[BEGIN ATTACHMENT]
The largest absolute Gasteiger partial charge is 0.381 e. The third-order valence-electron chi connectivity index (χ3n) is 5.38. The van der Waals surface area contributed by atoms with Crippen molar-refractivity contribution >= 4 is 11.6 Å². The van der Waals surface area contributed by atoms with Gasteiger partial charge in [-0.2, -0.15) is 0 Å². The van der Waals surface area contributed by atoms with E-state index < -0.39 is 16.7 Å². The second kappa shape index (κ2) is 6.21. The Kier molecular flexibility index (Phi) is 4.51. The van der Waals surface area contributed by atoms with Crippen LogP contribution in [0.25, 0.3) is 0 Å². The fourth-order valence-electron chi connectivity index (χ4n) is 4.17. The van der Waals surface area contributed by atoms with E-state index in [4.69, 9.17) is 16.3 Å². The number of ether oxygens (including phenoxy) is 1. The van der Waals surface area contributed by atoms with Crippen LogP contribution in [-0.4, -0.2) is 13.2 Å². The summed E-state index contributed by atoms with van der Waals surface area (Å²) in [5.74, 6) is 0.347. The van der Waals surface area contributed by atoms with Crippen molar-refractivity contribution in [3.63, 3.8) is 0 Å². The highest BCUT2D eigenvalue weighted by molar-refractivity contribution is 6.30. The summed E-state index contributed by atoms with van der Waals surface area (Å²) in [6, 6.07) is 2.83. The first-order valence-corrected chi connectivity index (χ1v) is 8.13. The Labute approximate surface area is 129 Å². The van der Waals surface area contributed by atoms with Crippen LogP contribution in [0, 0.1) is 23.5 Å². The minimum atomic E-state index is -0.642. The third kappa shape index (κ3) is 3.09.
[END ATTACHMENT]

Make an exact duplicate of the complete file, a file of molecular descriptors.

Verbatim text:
The largest absolute Gasteiger partial charge is 0.381 e. The third-order valence-electron chi connectivity index (χ3n) is 5.38. The van der Waals surface area contributed by atoms with Crippen molar-refractivity contribution >= 4 is 11.6 Å². The van der Waals surface area contributed by atoms with Gasteiger partial charge in [-0.2, -0.15) is 0 Å². The van der Waals surface area contributed by atoms with E-state index < -0.39 is 16.7 Å². The second kappa shape index (κ2) is 6.21. The Kier molecular flexibility index (Phi) is 4.51. The van der Waals surface area contributed by atoms with Crippen LogP contribution in [0.25, 0.3) is 0 Å². The fourth-order valence-electron chi connectivity index (χ4n) is 4.17. The van der Waals surface area contributed by atoms with E-state index in [4.69, 9.17) is 16.3 Å². The number of ether oxygens (including phenoxy) is 1. The van der Waals surface area contributed by atoms with Crippen LogP contribution in [-0.4, -0.2) is 13.2 Å². The summed E-state index contributed by atoms with van der Waals surface area (Å²) in [5.74, 6) is 0.347. The van der Waals surface area contributed by atoms with Crippen molar-refractivity contribution in [3.63, 3.8) is 0 Å². The highest BCUT2D eigenvalue weighted by molar-refractivity contribution is 6.30. The summed E-state index contributed by atoms with van der Waals surface area (Å²) in [6, 6.07) is 2.83. The first-order valence-corrected chi connectivity index (χ1v) is 8.13. The Labute approximate surface area is 129 Å². The van der Waals surface area contributed by atoms with Crippen LogP contribution in [0, 0.1) is 23.5 Å². The minimum atomic E-state index is -0.642. The third kappa shape index (κ3) is 3.09.